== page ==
​Rebekah: “I have had such backlash for ‘being too fast and too hard’"

In a recent and healthy interview with Four Four, techno regent Rebekah discusses her introduction to DJing at the age of 17, her transition from house to techno, how she crafts her powerful sounds and the current status of the techno scene in Europe.

Rebekah's love of techno started at the Que Club in her hometown of Birmingham where she was inspired by the likes of Dave Clarke, Derrick Carter, Richie Hawtin. Her career started to fly with a flurry of strong releases and a mix for on Chris Liebling's CLR label.

When discussing her introduction to the club scene, Rebekah told Four Four, “I really discovered techno when I was 17 and felt like I had arrived home, but mixing it was another thing, I just struggled with the loops and as a novice it was easier to mix more formulated house music.” Eventually, Rebekah became “unhappy and disillusioned with the house scene” and began to “secretly play” techno records when none of her friends were around.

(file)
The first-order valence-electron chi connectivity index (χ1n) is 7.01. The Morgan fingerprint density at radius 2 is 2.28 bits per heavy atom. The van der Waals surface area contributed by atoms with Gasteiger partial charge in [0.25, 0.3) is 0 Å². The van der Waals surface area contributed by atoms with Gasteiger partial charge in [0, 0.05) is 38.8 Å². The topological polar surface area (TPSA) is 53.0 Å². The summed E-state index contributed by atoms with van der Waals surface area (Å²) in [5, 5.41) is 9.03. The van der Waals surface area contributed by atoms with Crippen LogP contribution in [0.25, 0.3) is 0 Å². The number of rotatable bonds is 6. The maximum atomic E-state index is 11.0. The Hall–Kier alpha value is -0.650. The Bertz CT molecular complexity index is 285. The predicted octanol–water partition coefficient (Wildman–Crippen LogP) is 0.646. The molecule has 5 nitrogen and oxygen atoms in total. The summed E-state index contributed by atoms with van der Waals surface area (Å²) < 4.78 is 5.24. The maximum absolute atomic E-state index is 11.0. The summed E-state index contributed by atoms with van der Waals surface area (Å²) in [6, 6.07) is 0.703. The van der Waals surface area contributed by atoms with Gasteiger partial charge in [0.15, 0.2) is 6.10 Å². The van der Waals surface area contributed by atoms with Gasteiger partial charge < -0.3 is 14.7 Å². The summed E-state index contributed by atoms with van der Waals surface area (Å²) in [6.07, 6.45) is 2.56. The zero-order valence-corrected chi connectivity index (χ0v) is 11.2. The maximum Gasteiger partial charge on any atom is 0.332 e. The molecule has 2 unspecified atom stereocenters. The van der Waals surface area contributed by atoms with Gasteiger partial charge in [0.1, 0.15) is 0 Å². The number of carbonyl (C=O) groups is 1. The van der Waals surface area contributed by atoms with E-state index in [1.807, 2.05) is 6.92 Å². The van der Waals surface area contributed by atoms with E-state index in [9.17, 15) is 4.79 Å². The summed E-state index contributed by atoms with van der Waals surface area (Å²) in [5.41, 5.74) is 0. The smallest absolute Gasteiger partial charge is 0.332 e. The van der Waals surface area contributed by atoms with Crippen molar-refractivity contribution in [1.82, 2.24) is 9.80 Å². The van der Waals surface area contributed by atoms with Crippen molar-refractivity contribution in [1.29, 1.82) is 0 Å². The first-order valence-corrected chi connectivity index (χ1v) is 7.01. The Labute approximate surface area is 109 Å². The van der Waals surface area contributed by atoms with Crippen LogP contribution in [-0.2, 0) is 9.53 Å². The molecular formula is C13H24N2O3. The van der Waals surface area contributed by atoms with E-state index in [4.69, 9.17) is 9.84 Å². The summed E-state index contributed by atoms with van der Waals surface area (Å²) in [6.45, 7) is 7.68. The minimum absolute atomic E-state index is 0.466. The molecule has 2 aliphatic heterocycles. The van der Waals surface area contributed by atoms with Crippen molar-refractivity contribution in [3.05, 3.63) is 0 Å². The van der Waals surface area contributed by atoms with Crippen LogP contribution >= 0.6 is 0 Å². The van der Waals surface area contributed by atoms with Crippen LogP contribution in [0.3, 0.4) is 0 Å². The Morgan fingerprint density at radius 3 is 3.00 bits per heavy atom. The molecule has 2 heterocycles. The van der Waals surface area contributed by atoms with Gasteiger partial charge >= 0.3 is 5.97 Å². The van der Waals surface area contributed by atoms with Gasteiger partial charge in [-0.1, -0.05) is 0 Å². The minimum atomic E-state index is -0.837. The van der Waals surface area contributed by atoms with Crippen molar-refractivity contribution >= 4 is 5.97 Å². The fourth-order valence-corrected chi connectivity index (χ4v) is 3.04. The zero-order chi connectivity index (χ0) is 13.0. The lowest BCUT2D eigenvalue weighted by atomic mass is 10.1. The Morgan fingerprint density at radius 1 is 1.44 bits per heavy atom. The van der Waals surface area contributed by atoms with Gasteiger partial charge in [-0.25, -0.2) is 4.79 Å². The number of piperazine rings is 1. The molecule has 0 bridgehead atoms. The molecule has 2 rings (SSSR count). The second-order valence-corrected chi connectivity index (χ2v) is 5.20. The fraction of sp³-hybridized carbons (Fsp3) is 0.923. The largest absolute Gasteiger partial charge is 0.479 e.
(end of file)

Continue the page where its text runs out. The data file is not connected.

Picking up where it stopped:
Ten years later, the artist has become “satisfied with the amount of great music there is to be discovered” and in regards to her choice of pursuing techno, she feels “happier and more at ease with what I’m doing than ever."

When speaking on the new sound she has been pursuing, Rebekah believes that her new industrial leanings are “more UK in essence.” She goes on to say that she thinks “the UK artists are more interesting in their choice of sounds and references to their past influences. But I am not biased, that would be doing the scene a disservice! It’s also a home for the faster and harder sounds to be explored, I have had such backlash for ‘being too fast and too hard’, that I needed to create a place where there are no boundaries.”

Currently, the acceleration of techno’s popularity throughout Europe and beyond is something that gives Rebekah great hope and confidence for her career in the future. “It’s almost like I can see myself at a younger age experiencing it for the first time,” says the artist. “It’s also exciting knowing the scene is going to be healthy for many years to come.”

Check out the enlightening interview here.

[Via: Four Four Magazine]

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